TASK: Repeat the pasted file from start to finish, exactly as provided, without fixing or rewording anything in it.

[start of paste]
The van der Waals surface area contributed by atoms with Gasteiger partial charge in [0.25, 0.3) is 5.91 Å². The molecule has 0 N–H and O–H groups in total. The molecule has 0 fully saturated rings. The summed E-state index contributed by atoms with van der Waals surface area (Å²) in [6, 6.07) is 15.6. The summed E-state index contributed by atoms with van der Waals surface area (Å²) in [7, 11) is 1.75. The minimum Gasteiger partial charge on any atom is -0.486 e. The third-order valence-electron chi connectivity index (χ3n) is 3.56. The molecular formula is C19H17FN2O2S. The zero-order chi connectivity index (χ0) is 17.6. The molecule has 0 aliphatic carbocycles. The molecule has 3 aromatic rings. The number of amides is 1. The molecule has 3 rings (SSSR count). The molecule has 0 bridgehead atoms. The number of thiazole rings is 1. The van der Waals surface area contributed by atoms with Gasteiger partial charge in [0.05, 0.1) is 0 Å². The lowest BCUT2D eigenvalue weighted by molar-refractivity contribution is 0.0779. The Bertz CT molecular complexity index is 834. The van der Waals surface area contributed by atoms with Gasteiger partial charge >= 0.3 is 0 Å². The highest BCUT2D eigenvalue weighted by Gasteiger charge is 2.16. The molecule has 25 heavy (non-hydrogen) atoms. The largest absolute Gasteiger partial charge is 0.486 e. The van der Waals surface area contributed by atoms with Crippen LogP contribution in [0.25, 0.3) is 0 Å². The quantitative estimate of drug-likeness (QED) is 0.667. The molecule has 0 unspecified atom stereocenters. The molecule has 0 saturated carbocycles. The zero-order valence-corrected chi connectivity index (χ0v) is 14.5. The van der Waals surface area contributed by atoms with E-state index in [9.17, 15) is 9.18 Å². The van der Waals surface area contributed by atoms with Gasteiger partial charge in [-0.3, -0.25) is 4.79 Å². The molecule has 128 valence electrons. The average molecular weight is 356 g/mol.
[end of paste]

The van der Waals surface area contributed by atoms with Gasteiger partial charge in [0.25, 0.3) is 5.91 Å². The molecule has 0 N–H and O–H groups in total. The molecule has 0 fully saturated rings. The summed E-state index contributed by atoms with van der Waals surface area (Å²) in [6, 6.07) is 15.6. The summed E-state index contributed by atoms with van der Waals surface area (Å²) in [7, 11) is 1.75. The minimum Gasteiger partial charge on any atom is -0.486 e. The third-order valence-electron chi connectivity index (χ3n) is 3.56. The molecular formula is C19H17FN2O2S. The zero-order chi connectivity index (χ0) is 17.6. The molecule has 0 aliphatic carbocycles. The molecule has 3 aromatic rings. The number of amides is 1. The molecule has 3 rings (SSSR count). The molecule has 0 bridgehead atoms. The number of thiazole rings is 1. The van der Waals surface area contributed by atoms with Gasteiger partial charge in [0.05, 0.1) is 0 Å². The lowest BCUT2D eigenvalue weighted by molar-refractivity contribution is 0.0779. The Bertz CT molecular complexity index is 834. The van der Waals surface area contributed by atoms with Gasteiger partial charge >= 0.3 is 0 Å². The highest BCUT2D eigenvalue weighted by Gasteiger charge is 2.16. The molecule has 25 heavy (non-hydrogen) atoms. The largest absolute Gasteiger partial charge is 0.486 e. The van der Waals surface area contributed by atoms with Crippen LogP contribution in [0.25, 0.3) is 0 Å². The quantitative estimate of drug-likeness (QED) is 0.667. The molecule has 0 unspecified atom stereocenters. The molecule has 0 saturated carbocycles. The zero-order valence-corrected chi connectivity index (χ0v) is 14.5. The van der Waals surface area contributed by atoms with E-state index in [9.17, 15) is 9.18 Å². The van der Waals surface area contributed by atoms with Gasteiger partial charge in [-0.3, -0.25) is 4.79 Å². The molecule has 128 valence electrons. The average molecular weight is 356 g/mol.